• There’s no limit to the amount of financing, unlike conventional bank loans;
• This financing will not show up as a debt on your balance sheet, because it’s not a loan.Who Uses Factoring?
Companies of all different sizes, including start ups, use factoring; and today factoring has become common business practice across many industries. Factoring is now widely used in the transportation industry, including manufacturing, textiles, trucking, oilfield services, wholesale and distribution, and staffing agencies. Interestingly, factoring receivables is practiced in many countries around the world and has a long history of success.
Can I Factor? My Company’s New, with No Financial History
Yes, you can! In fact, factoring has become an excellent tool for start up companies because no company credit history or balance sheet is required. It’s not really your company’s finances that the factoring company is concerned with; they’ll base their financing on your customers’ payment histories and credit scores.
What Percentage of My Invoices Should I Factor?
The answer to this question really depends on the unique needs of your business. Some companies only factor invoices for customers who typically take a long time to pay, while others factor all their invoices. The receivables that a company can factor range anywhere from a few thousand dollars to millions of dollars each and every month.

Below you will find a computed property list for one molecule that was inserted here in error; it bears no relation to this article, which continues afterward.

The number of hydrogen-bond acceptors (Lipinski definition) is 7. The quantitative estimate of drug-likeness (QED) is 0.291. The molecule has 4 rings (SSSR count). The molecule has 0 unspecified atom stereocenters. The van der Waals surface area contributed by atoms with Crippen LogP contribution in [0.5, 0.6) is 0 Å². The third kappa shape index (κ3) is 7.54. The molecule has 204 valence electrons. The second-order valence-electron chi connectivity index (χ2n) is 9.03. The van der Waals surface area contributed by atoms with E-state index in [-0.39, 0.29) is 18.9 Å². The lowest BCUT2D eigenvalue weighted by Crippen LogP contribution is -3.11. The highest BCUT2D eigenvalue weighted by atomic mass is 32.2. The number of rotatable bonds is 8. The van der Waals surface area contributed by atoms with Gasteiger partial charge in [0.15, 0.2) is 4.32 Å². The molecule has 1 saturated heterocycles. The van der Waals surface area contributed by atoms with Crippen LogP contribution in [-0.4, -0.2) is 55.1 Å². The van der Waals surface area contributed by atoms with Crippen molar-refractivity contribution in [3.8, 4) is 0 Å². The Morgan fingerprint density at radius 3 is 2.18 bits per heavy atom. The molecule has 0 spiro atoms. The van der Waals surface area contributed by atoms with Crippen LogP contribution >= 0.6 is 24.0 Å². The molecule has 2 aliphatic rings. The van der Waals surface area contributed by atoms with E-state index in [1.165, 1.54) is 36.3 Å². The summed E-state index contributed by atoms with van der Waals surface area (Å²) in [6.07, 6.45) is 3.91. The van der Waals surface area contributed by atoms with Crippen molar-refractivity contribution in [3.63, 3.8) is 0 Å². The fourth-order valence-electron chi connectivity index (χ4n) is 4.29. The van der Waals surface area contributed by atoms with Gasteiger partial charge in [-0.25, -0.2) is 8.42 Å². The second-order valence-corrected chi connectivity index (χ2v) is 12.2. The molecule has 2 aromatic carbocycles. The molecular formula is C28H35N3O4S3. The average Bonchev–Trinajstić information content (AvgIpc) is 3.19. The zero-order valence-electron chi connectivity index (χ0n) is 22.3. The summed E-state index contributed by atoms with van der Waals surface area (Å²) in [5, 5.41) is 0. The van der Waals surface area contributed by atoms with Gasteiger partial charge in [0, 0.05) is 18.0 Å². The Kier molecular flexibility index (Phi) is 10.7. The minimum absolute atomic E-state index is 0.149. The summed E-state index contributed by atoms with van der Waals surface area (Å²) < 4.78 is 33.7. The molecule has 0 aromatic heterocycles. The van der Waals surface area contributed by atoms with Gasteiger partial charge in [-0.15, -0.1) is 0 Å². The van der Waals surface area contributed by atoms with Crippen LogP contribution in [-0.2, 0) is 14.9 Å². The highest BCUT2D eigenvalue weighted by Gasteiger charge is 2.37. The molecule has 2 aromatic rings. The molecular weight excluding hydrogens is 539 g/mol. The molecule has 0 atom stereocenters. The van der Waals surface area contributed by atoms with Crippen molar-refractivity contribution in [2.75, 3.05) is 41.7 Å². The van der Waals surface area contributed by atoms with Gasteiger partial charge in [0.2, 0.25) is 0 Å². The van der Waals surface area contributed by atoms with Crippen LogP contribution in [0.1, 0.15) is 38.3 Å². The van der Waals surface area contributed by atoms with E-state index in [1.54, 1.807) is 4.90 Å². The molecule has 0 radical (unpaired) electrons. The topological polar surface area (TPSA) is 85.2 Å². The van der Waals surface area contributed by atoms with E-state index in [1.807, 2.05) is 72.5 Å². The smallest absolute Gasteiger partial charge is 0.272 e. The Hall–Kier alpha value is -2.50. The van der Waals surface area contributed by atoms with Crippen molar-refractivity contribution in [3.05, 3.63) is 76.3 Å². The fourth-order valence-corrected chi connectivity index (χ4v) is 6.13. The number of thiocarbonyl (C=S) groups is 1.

What’s the Difference between Factoring and a Bank Loan?
• The difference between factoring and a bank loan is that you’re not assuming any debt with factoring because it’s not a loan;
• With factoring, there’s no emphasis on your balance sheet – it’s all on your customer’s invoices;
• In addition, a bank loan is typically one lump sum, whereas factoring provides a steady flow of funds;
• Factoring companies can also help improve your company’s balance sheet by assisting with your credit and collection functions;
• A bank loan adds to your debt, whereas factoring converts receivables (an asset) into cash (another asset);
• And of course, bank loans can be very difficult to get because they’re limited by your balance sheet.How Do You Start the Factoring Process?
The factoring process can be very simple to set up. The customer will be asked to complete a short application form, and may be required to follow up with other reports and documents.
Recourse and Non Recourse Factoring: What’s the Difference?
• With Recourse factoring the client is ultimately responsibility for the payment of the invoice; whereas
• With Non Recourse factoring, the factoring company accepts responsibility for the risk of collecting the invoice.It’s important to note that some factoring companies over offer both types of factoring – recourse and non recourse.
What Are the Contract Terms and Fees Applicable with Factoring?
There are different fee structures with different factoring companies: some factors charge an overall factoring fee which is determined by the creditworthiness of your customers and the monthly volume of invoices; while others charge additional fees to cover shipping, money transfers, and other costs associated with doing business. Before signing with any factoring company make sure you understand the fees and terms applicable to your contract. Also note that most factoring contacts are renewed annually.
Do I Need Credit Insurance on Debtors?
Insurance is not typically required, but in specific circumstances it may be.
You Can Find More Information at http://accountsreceivableloans.org/
and at Factoring Companies-businessreceivablefactoring.net